Category Archives: Saturday At The Movies
Do you remember The ‘burbs? It came out back in 1989, directed by Joe Dante and starring Tom Hanks, Bruce Dern, Carrie Fisher and Rick Ducommon, and was a fun and slightly creepy tale about how neighbours react when someone moves into an old house across the street. Every couple of years I go back and watch it; I even wrote about it here back in 2010. It’s just one of those under the radar movies that sticks with you. And when I finished watching Suburban Gothic, the excellent second film from director Richard Bates Jr., I couldn’t help but feel like I’d seen a kindred spirit to The ‘burbs.
As the American Fourth of July holiday figures solidly into its plot, what better time to talk about the first of the big movie blockbusters – Jaws – than on Independence Day? The biggest and the baddest of the sharks, a real-life monster based on a real-life incident, and the baptism of fire of one of our greatest directors – Steven Spielberg – Jaws is one of the greatest films ever made. Meet me after the jump for my thoughts.
Birdman stars Michael Keaton, Edward Norton, Emma Stone, Zach Galifianakis, Naomi Watts and relative unknown, Andrea Riseborough. All are excellent. All “act” in this movie. All have deep passions that are portrayed on screen. All have subtle and effecting moments. More arresting than the performances, however, is the commentary on the nature of film, theater, art and commercialism.
While the world waits for some official confirmation that Game of Thrones and Conan star Jason Momoa will be cast as Aquaman for the upcoming Batman V Superman: Dawn of Justice, I can tell you without any hesitation that the man recently released his first directorial effort, a solid film titled Road To Paloma. I didn’t have any expectations going into this one, and I was more than pleasantly surprised by the final results.
I think some folks are afraid to say it, but I’m not. Guardians of the Galaxy is the best movie of 2014, and it’s only been out a couple days. I saw it once and I want to see it again. When’s the last time you heard someone say that about a movie? This is the one. Meet me after the jump for a quick spoiler-free review of Marvel’s newest hit flick, Guardians of the Galaxy.
Here we go again, it’s the secret origin of the Justice League, yes, again. This time, it’s an animated version of the most recent version, the New 52 version by Geoff Johns and Jim Lee. But where’s Aquaman? And what’s wrong with Captain Marvel, ahem, I mean Shazam? Check out my thoughts on Justice League: War after the jump.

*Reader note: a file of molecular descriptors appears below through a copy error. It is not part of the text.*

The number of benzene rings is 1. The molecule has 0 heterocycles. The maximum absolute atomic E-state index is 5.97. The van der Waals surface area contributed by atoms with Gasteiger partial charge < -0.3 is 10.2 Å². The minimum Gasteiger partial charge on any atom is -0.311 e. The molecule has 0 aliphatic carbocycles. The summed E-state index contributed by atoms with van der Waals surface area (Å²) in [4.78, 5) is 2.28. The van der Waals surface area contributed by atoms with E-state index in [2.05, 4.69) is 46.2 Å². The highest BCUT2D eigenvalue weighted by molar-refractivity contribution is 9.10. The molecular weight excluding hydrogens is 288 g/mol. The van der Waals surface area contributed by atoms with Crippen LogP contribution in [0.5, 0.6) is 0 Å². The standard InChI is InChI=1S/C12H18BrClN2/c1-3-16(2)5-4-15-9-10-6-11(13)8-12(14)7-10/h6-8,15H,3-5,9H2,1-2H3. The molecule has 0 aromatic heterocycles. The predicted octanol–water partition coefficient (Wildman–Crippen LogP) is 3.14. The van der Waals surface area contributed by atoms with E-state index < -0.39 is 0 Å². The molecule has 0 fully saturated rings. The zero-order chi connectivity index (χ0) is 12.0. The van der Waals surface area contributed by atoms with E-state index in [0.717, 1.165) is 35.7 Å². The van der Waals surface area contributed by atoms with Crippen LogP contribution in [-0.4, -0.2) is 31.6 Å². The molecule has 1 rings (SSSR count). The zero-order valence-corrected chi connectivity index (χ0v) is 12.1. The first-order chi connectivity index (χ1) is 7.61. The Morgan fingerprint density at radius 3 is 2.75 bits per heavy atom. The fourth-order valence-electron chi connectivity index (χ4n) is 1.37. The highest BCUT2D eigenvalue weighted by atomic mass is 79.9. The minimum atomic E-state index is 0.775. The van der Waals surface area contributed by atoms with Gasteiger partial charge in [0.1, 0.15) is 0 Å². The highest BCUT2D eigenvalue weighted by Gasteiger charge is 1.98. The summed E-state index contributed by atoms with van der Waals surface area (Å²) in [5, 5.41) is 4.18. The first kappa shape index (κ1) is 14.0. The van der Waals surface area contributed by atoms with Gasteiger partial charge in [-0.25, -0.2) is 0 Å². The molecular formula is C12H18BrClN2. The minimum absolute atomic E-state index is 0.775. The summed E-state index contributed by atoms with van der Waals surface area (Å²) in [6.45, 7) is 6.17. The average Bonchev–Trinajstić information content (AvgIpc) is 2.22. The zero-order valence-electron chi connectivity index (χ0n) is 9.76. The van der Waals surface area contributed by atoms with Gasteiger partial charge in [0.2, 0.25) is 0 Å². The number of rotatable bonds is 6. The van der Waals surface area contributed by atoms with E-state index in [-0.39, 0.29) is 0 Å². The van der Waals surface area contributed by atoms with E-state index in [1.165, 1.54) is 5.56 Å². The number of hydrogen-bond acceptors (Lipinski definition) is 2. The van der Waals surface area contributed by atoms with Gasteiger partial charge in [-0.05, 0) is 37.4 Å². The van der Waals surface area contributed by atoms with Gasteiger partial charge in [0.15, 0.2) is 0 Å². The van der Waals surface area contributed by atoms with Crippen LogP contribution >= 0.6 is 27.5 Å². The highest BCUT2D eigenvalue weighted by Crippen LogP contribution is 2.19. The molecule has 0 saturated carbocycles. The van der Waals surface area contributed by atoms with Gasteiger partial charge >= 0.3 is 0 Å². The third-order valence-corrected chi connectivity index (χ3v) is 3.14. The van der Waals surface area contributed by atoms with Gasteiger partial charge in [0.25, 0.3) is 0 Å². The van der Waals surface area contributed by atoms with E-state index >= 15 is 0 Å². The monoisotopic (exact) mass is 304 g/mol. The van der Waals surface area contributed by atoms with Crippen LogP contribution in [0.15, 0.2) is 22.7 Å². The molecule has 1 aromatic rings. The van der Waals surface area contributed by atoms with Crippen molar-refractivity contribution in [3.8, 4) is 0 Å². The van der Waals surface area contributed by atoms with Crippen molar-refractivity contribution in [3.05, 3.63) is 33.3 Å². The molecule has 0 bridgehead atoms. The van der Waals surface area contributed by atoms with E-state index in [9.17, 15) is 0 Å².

With all the buzz about and rousing success of the new American Godzilla, I thought I might take a look at another Godzilla flick, one from a few years ago, that flks on this side of the Pacific might not be all that aware of. The full title is Godzilla, Mothra and King Ghidorah: Giant Monsters All-Out Attack (or in Japanese, Gojira, Mosura, Kingu Gidora: Daikaijū Sōkōgeki), but it’s known lovingly by G-fans as GMK. Meet me after the jump and I’ll tell you why 2001’s GMK is one of the best Godzilla movies of recent memory.
One of the most controversial elements of the “Doctor Who” mythos is the dreaded TV movie. Made by Fox with the cooperation of the BBC and Universal, and intended to spin off into an American TV series, the Doctor Who movie in 1996 starring Paul McGann is almost universally hated. Let’s find out why, and why now might be time to reconsider it, after the jump.
Monsters in monster movies.
The wolf man, the vampire, the swamp beast, the thing from another planet, the mutant entity. All of these creatures – and so many more – who doesn’t love them? The problem is that, in film, they are often derivative of those that have been seen in movies before. Sadly, they are also rarely done well.
At their essence, monsters are metaphors for the things we, as human beings living out our relatively short existences on this planet, fear. They are what we don’t want in our lives: hardship, pain or disease. They are what we can never hope to truly comprehend: hatred, death, and, sometimes, even love.
Monsters force us to acknowledge these elements in our own lives and, in acknowledging them, force us to understand and come to terms with our own, primal, fears and misgiving.
In a way that was very understated, very delicate and very human, that’s exactly what the 2010 low budget indie film, Monsters, did.